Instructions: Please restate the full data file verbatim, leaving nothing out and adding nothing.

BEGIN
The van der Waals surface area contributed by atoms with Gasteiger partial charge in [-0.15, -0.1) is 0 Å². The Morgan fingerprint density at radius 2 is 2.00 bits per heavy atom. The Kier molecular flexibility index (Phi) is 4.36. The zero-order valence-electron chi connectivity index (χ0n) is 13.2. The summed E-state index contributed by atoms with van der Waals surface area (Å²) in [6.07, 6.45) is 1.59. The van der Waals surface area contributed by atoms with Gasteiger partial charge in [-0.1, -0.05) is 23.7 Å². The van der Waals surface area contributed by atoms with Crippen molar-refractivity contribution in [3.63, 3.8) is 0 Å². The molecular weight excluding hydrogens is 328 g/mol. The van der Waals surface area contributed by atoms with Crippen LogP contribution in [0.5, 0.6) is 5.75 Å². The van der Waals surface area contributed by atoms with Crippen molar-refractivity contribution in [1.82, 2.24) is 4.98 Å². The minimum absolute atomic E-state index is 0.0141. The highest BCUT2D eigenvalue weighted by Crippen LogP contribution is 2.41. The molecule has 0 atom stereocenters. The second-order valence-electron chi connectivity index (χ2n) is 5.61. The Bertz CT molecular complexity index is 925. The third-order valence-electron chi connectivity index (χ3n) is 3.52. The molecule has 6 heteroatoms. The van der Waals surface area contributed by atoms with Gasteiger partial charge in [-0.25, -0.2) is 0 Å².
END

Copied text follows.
The van der Waals surface area contributed by atoms with Gasteiger partial charge in [-0.15, -0.1) is 0 Å². The Morgan fingerprint density at radius 2 is 2.00 bits per heavy atom. The Kier molecular flexibility index (Phi) is 4.36. The zero-order valence-electron chi connectivity index (χ0n) is 13.2. The summed E-state index contributed by atoms with van der Waals surface area (Å²) in [6.07, 6.45) is 1.59. The van der Waals surface area contributed by atoms with Gasteiger partial charge in [-0.1, -0.05) is 23.7 Å². The van der Waals surface area contributed by atoms with Crippen molar-refractivity contribution in [3.63, 3.8) is 0 Å². The molecular weight excluding hydrogens is 328 g/mol. The van der Waals surface area contributed by atoms with Crippen LogP contribution in [0.5, 0.6) is 5.75 Å². The van der Waals surface area contributed by atoms with Crippen molar-refractivity contribution in [1.82, 2.24) is 4.98 Å². The minimum absolute atomic E-state index is 0.0141. The highest BCUT2D eigenvalue weighted by Crippen LogP contribution is 2.41. The molecule has 0 atom stereocenters. The second-order valence-electron chi connectivity index (χ2n) is 5.61. The Bertz CT molecular complexity index is 925. The third-order valence-electron chi connectivity index (χ3n) is 3.52. The molecule has 6 heteroatoms. The van der Waals surface area contributed by atoms with Gasteiger partial charge in [-0.25, -0.2) is 0 Å².